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RFE/RL NEWSLINE Vol. 2, No. 124 Part II, 30 June 1998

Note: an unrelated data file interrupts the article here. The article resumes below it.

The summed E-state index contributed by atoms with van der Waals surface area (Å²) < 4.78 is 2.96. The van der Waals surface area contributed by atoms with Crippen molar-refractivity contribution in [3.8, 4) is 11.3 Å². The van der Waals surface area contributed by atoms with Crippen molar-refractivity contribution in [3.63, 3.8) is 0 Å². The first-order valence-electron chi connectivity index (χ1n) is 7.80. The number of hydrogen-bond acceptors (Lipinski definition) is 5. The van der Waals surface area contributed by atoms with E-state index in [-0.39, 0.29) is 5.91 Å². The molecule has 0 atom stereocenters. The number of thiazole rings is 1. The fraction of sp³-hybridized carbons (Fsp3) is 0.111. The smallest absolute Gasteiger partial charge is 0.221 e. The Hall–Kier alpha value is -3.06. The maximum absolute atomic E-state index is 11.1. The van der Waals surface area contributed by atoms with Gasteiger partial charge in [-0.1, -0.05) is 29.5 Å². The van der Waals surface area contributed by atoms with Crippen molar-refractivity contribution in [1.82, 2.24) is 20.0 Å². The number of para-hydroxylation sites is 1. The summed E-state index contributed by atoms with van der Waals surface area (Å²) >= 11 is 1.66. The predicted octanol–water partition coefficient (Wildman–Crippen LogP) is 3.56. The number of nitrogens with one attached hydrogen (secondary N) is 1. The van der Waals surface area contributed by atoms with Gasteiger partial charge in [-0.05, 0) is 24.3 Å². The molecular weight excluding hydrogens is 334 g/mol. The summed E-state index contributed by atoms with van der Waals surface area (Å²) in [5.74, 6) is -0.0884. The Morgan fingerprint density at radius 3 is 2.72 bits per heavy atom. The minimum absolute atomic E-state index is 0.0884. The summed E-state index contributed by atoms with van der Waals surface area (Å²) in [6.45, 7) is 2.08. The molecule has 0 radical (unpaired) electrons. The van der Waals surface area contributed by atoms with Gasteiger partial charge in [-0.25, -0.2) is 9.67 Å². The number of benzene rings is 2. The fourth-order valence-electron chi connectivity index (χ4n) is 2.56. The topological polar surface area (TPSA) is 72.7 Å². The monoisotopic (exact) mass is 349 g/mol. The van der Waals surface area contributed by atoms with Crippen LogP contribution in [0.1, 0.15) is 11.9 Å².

___________________________________________________________ RFE/RL NEWSLINE Vol. 2, No. 124 Part II, 30 June 1998 A daily report of developments in Eastern and Southeastern Europe, Russia, the Caucasus and Central Asia prepared by the staff of Radio Free Europe/Radio Liberty. This is Part II, a compilation of news concerning Central, Eastern, and Southeastern Europe. Part I covers Russia, Transcaucasia and Central Asia and is distributed simultaneously as a second document. Back issues of RFE/RL Newsline and the OMRI Daily Digest are online at RFE/RL's Web site: http://www.rferl.org/newsline xxxxxxxxxxxxxxxxxxxxxxxxxxxxxxxxxxxxxxxxxxxxxxxxxxxxxxxx Headlines, Part II * RUSSIAN AMBASSADOR LEAVES RESIDENCE, NOT MINSK * SERBS LAUNCH OFFENSIVE TO RETAKE MINE * EU WAITING FOR COMPLIANCE FROM BELGRADE xxxxxxxxxxxxxxxxxxxxxxxxxxxxxxxxxxxxxxxxxxxxxxxxxxxxxxxx EAST-CENTRAL EUROPE RUSSIAN AMBASSADOR LEAVES RESIDENCE, NOT MINSK. After the Belarusian authorities cut off water and electricity to the Drazdy complex on 29 June, the Russian ambassador left his residence there, the Russian Foreign Ministry told Interfax. But whereas 11 other ambassadors were recalled as a result of the standoff between the diplomatic corps and the Belarusian government, ambassador Valerii Loshchinin has simply moved into an apartment elsewhere in the city. PG KUCHMA SAYS COMMUNIST CAN BE PARLIAMENT SPEAKER. At a meeting with leaders of the parliamentary parties on 29 June, Ukrainian President Leonid Kuchma said that Pyotr Simonenko, head of the Communist Party caucus, would be acceptable if the parliament voted for him and if the right- of-center caucuses were allowed to control at least 10 of the 20 parliamentary committees, according to ITAR-TASS. The other candidate in the next round of voting on 30 June is Leonid Chernovetskiy, a member of Kuchma's own People's Democratic Party. The parliament has been seeking to elect a speaker since 12 May. Kuchma warned that the deadlock is having a negative impact on Ukraine's development. PG ARGENTINA TO HELP UKRAINE ENCASE CHORNOBYL. During an official visit to Kyiv on 29 June, Argentinean President Carlos Saul Menem said his country will provide financial assistance to help build a more environmentally safe container for the Chornobyl nuclear power station, ITAR-TASS reported. Meanwhile, Ukrainian officials have shut down reactor no. 2 for repairs at the country's Yuzhnaya atomic energy station. Seven of Ukraine's 14 nuclear power reactors are now undergoing repairs. PG ESTONIAN RURAL BANK DEPOSITORS TO RECEIVE MONEY FROM FUND. The parliament has approved a government plan whereby money from the stabilization fund will be used to compensate depositors with the recently liquidated Rural Bank, ETA reported on 29 June. Some 266 million kroons ($17.7 million) will be taken from the fund as a seven-year, interest-free loan. Deposits of private individuals with the bank total 271 million kroons and corporate deposits 167 million. The government, which is the largest depositor with some 500 million kroons, will be the last to receive compensation. The parliament, for its part, has allocated 100 million kroons from the supplementary budget to partially compensate depositors. The Rural Bank was closed this spring after it lost some 200 million kroons on the stock market last year. JC POLISH PRESIDENT IN MOSCOW. On a private visit to the Russian capital on 29 June, Aleksander Kwasniewski met with Russian President Boris Yeltsin, Russian and Polish agencies reported. The two leaders discussed NATO expansion, over which the two adhered to their respective positions; Kosova, with Kwasniewski describing Russia's position as "rational"; and Belarus, where the two agreed not to try to isolate Minsk. Yeltsin accepted an invitation to visit Warsaw in mid-December, his first trip there since August 1993. And the two presidents agreed to meet before 2000 to open a memorial monument at Katyn to the Polish officers killed by Stalin during World War II. PG POLAND TO PUSH FOR ACCELERATED EU ENTRY TALKS. Jan Kulakowski, Warsaw's chief negotiator with the EU, and Ryszard Czarnecki, minister for European integration, said on 29 June that Poland will seek to begin concrete talks later this year on joining the EU, PAP reported. The announcement came in response to the EU's decision to delay such talks until sometime in 1999. Kulakowski said the move would be coordinated with the other candidate countries at a meeting in Ljubljana in mid-July. PG POLISH TROOPS TO PATROL WARSAW STREETS. Responding to popular demands for a crackdown on crime, the Polish Interior Ministry announced on 29 June that soldiers will be patrolling Warsaw streets this summer, Reuters reported. This is the first time troops will be on duty there since the introduction of martial law in 1981. The ministry denied that the recent murder of former national police chief Marek Papala has anything to do with the decision (see "RFE/RL Newsline," 26 June 1998). PG NO PROGRESS IN CZECH COALITION TALKS. President Vaclav Havel on 29 June met with Freedom Union chairman Jan Ruml and leader of the Christian Democratic Party (KDU-CSL) Josef Lux. Both party leaders said after the meeting that no progress has been made in discussions on a new coalition government. Lux stressed that the KDU-CSL is not ready to agree to a minority government composed of the Social Democratic Party and his own formation that would be tolerated in the parliament by the Communists. He also said the Freedom Union's recent announcement that it is ready to form a coalition with Vaclav Klaus's Civic Democratic Party (ODS) and the KDU-CSL under certain conditions was "premature," CTK reported. ODS deputy chairman Miroslav Macek told CTK that he is "disappointed" that the Freedom Union is talking about "preliminary conditions" even before starting coalition talks with the ODS. MS SLOVAK PRESIDENTIAL ELECTIONS LIKELY TO STALL AGAIN. Forty- five deputies from Prime Minister Vladimir Meciar's Movement for a Democratic Slovakia (HZDS) have nominated Banska Bystrica university rector Otto Tomecek as their candidate in the latest round of presidential elections, scheduled for 9 July, Reuters reported on 29 June. As in the previous rounds, the opposition parties said they will block the HZDS candidate. Without their support Tomecek cannot obtain the minimum 90 votes needed for election. Attorney Peter Tomka, who was backed by the Party of Democratic Left, withdrew from the race over the weekend, saying he has no chance of winning and that there is no point in running. MS SLOVAKIA, RUSSIA TO SWAP ARMS QUOTAS. Slovakia and Russia on 29 June agreed to exchange their arms quotas established by the Treaty on Conventional Forces in Europe, ITAR-TASS reported. Under the agreement, Slovakia will acquire another 15 fighter helicopters and Russia another 15 combat aircraft. Defense Ministry spokesman Jaroslav Tomas told journalists that the exchange will take place within the next three months. He added that NATO countries frequently redistribute quotas among themselves. MS HUNGARIAN PEOPLE'S PARTY ELECTS NEW LEADER. The 28 June national congress of the Hungarian Democratic People's Party (MDNP) elected Erzsebet Pusztai as the party's new leader. Former party chairman Ivan Szabo, who resigned after the party's failure to enter the parliament in the May elections, became MDNP honorary president for life. Pusztai said it is essential that the MDNP conclude an alliance with other civic forces before the local elections scheduled for this fall. MSZ SOUTHEASTERN EUROPE SERBS LAUNCH OFFENSIVE TO RETAKE MINE. Serbian security forces launched an offensive on 29 June to retake the strategic mining town of Belacevac, near the Kosova capital of Prishtina. Fighting initially centered around the town's coal mine, which supplies two nearby power plants and has been controlled by Kosova Liberation Army (UCK) forces since last week. Detonations and gunfire continued on 30 June. The area around the town was sealed off, and Serbian police and Yugoslav army troops, backed up by armored personnel carriers, moved into the area. Several buildings in the town were reported to be ablaze. Hundreds of civilians from Belacevac and the nearby towns of Hade and Lismir have fled the area. There are no independent reports of casualties. The situation in the central Kosovar town of Kijeva is unchanged (see "RFE/RL Newsline," 29 June 1998). PB EU WAITING FOR COMPLIANCE FROM BELGRADE. EU foreign ministers have called on Yugoslav President Slobodan Milosevic to immediately implement the pledges he made in Moscow (see "RFE/RL Newsline," 16 June 1998), including an halt to offensives against civilians, Reuters reported on 30 June. The statement, issued after a meeting in Luxembourg, stressed support for Kosova to be given "a large degree of autonomy" by Belgrade. The foreign ministers also adopted a ban on flights by the Yugoslav state airline, JAT, to EU countries. However, a date for the ban was not agreed upon. The foreign ministers were divided over whether to allow UCK members to take part in peace negotiations. British Foreign Secretary Robin Cook said negotiations should be held with ethnic Albanian leader Ibrahim Rugova, the "legitimate elected leader." PB ANNAN URGES ACTION WITH UN MANDATE. UN Secretary-General Kofi Annan on 29 June urged the international community to move swiftly in Kosova in order to avoid a "second Bosnia." Annan, speaking in Vienna, said the UN Security Council would have to approve any military action in the Serbian province. He also said he is willing to travel to Yugoslavia if the situation calls for it. In Moscow, the Russian Foreign Ministry said that it cannot support NATO military action in Kosova and that Moscow expects efforts to find a political solution to "bear fruit." PB UCK SPOKESMAN SAYS RUGOVA OUT OF TOUCH WITH PEOPLE. Jakup Krasniqi, a spokesman for the UCK, said on 28 June that Kosova shadow state President Ibrahim Rugova does not have enough "political capital" to assume control over the UCK, Belgrade-based Radio B92 reported. Krasnici said that Rugova has lost touch with Kosovar Albanians and that the UCK will never be controlled by a man who has made so many accusations against it. Rugova recently told Western officials that he will seek to gain some influence over the UCK (see also "RFE/RL Newsline," 22 June 1998). Krasniqi said the UCK has some 30,000 troops organized into three brigades. PB RUGOVA ADVERSARY SAYS UCK CONTROLS HALF OF KOSOVA. Adem Demaci, leader of the Parliamentary Party of Kosova and a rival of Rugova, said on 27 June that UCK forces control 50 percent of Kosova, the independent news agency Beta reported. Previous reports have estimated that the UCK has control over 30-40 percent of the province. Demaci, in an interview published in the Croatian newspaper "Jutarnji List," said the UCK troops control all of the main roads in Kosova. He added that UCK forces are not attempting to take over towns. Demaci said Rugova's policy of non-violence has failed. Rugova and his supporters "follow fiction" but the UCK "is a factor that has helped us return to reality," he commented. PB MACEDONIAN PREMIER GLOOMY ABOUT KOSOVA. Branko Crvenkovski said in Washington that there is "not much room for optimism" over the crisis in Kosova, an RFE/RL correspondent reported. Speaking after a meeting with U.S. Deputy Secretary of State Strobe Talbott, Crvenkovski said that there is still hope for finding "a political solution" and that Belgrade must give ethnic Albanians "substantive autonomy." Ethnic Albanians make up some 25 percent of Macedonia's population. Crvenkovski is to meet with U.S. Vice President Al Gore, Defense Secretary William Cohen, as well as World Bank and IMF officials during his visit. PB MONTENEGRO ASKS PRIVATE BROADCASTERS NOT TO SIGN CONTRACTS WITH BELGRADE. The Montenegrin government on 27 June asked all private radio and television stations not to sign any contracts with the federal Yugoslav authorities. The government's Information Office issued a statement saying that "Montenegrin radio and television stations have no obligation toward the federal government." It added that Belgrade's recent demand that they sign contracts to rebroadcast a federal program was "yet another unconstitutional attempt to centralize the information environment in the federal Yugoslavia," RFE/RL's South Slavic Service reported. FS MONTENEGRO DEFIES BELGRADE OVER PREVLAKA. Montenegrin Foreign Minister Branko Perovic told the daily "Pobjeda" on 26 June that his government is ready to open a border checkpoint with Croatia on Prevlaka Island even without a final settlement over the island's border. He added that Belgrade rejected an offer to open the checkpoint but had not consulted Podgorica over the issue. Meanwhile, the UN General Assembly has appointed Graham Roger Williams from New Zealand as commander of the 28-member monitoring mission on Prevlaka, RFE/RL's South Slavic Service reported. FS BOSNIAN SERB PARTY ELECTS NEW LEADER. The Serbian Democratic Party's General Assembly on 28 June elected Dragan Kalinica as chairman. Kalinica replaces Aleksa Buha, who resigned the previous day. Buha, a close associate of indicted war criminal and Bosnian Serb leader Radovan Karadzic, said he resigned because the party has "not supported his model of party leadership." Tanjug quoted party members as saying that Buha is unsatisfied that his party nominated Momcilo Krajisnik, rather than him, as a candidate for the presidency of Bosnia-Herzegovina, RFE/RL's South Slavic Service reported. FS EUROPEAN OFFICIALS PUSH FOR ALBANIAN CONSTITUTION COMPROMISE. Representatives of the Council of Europe's Parliamentary Assembly, the European Parliament, and the OSCE's Parliamentary Assembly were in Tirana on 29 June to push for closer cooperation between the government and the opposition in drafting a new constitution. After meeting with those officials, Democratic Party Deputy Chairman Genc Pollo admitted that his party has not kept an earlier promise to become actively involved in the drafting process. His party has demanded a veto in the parliamentary drafting commission, but commission chairman Sabri Godo of the Republican Party has rejected that proposal, "Koha Jone" reported. FS ALBANIAN PRESIDENT DEMANDS PARLIAMENT ACTION OVER CONTRABAND. Rexhep Meidani on 29 June presented to the parliament the results of an investigation into customs evasion and smuggling, which show a considerable drop in revenues from customs duties in the first four months of 1998 compared with the last four months of 1997 (see "RFE/RL Newsline," 25 June 1998). Parliamentary speaker Skender Gjinushi demanded that the parliamentary commissions for finance and the interior launch investigations into the matter and make recommendations to restructure the customs, police, and judicial systems, "Koha Jone" reported. FS ROMANIAN PREMIER SKEPTICAL ABOUT SPEEDY NATO MEMBERSHIP. Prime Minister Radu Vasile, addressing a forum of his party's youth organization in Calimanesti on 27 June, said it is "unlikely" that Romania will be invited to join NATO next year and "more realistic" to view membership as "possible" between 2000 and 2003. He said that NATO membership remains a "major target" of Romanian policy but that "the hysteria" that accompanied Romania's bid for membership in 1997 must be avoided. Vasile added that he does not believe his National Peasant Party Christian Democratic (PNTCD) is able to win the next elections on its own and that statements by PNTCD members in favor of early elections are "inopportune." He argued that the PNTCD must accept the idea that in the year 2000 it will also need a coalition in order to rule, RFE/RL's Bucharest bureau reported. MS FORMER SECURITATE AGENTS SOUGHT IN TOP LEADERSHIP. The Supreme National Defense Council on 29 June announced it has asked the Romanian Intelligence Service (SRI), the Foreign Intelligence Service (SIE), the Interior Ministry, and the Defense Ministry to report within 10 days whether any member of the council had links with the communist secret police. The same day, the Chamber of Deputies unanimously passed a resolution demanding that the SRI do the same for its members within two weeks. Also on 29 June, Democratic Party deputy Adrian Vilau, whose former links with the Securitate were recently revealed, resigned as chairman of the chamber's commission overseeing the activity of SIE. MS ROMANIA TO REDUCE MILITARY FORCES. Defense Minister Victor Babiuc told journalists on 29 June that Romania's military forces will be cut this year by some 10,000 troops. At the end of the process, he said, the total number of troops will be reduced to150,000. In other news, on 29 June the parliamentary group of the Hungarian Democratic Federation of Romania in the Chamber of Deputies submitted a draft law for setting up a Hungarian-language university in Cluj. MS YELTSIN RECONFIRMS RUSSIAN POSITION ON TRANSDNIESTER. In a message to his Moldovan counterpart, Petru Lucinschi, Russian President Boris Yeltsin has reconfirmed that Moscow wants the sides involved in the Transdniester conflict to "strictly abide by the May 1997 memorandum on normalizing relations between Moldova and the Transdniester and the March 1998 Odessa summit accords," Infotag reported on 29 June. Yeltsin's message was delivered to Lucinschi by Igor Morozov, the Russian representative at the Chisinau-Tiraspol negotiations. MS WESTERN EUROPEAN UNION OFFICIALS IN BULGARIA. Parliamentary chairman Yordan Sokolov on 29 June told a WEU delegation that Bulgaria will comply with any decision taken by the international community on the Kosova conflict, an RFE/RL correspondent in Sofia reported. The delegation is also scheduled to meet with Foreign and Defense Ministry officials and tour military installations in Plodviv and Karlovo. The WEU is the military arm of the EU. MS xxxxxxxxxxxxxxxxxxxxxxxxxxxxxxxxxxxxxxxxxxxxxxxxxxxxxxxx Copyright (c) 1998 RFE/RL, Inc. All rights reserved. xxxxxxxxxxxxxxxxxxxxxxxxxxxxxxxxxxxxxxxxxxxxxxxxxxxxxxxx HOW TO SUBSCRIBE Send an email to email@example.com with the word subscribe as the subject of the message. HOW TO UNSUBSCRIBE Send an email to firstname.lastname@example.org with the word unsubscribe as the subject of the message. 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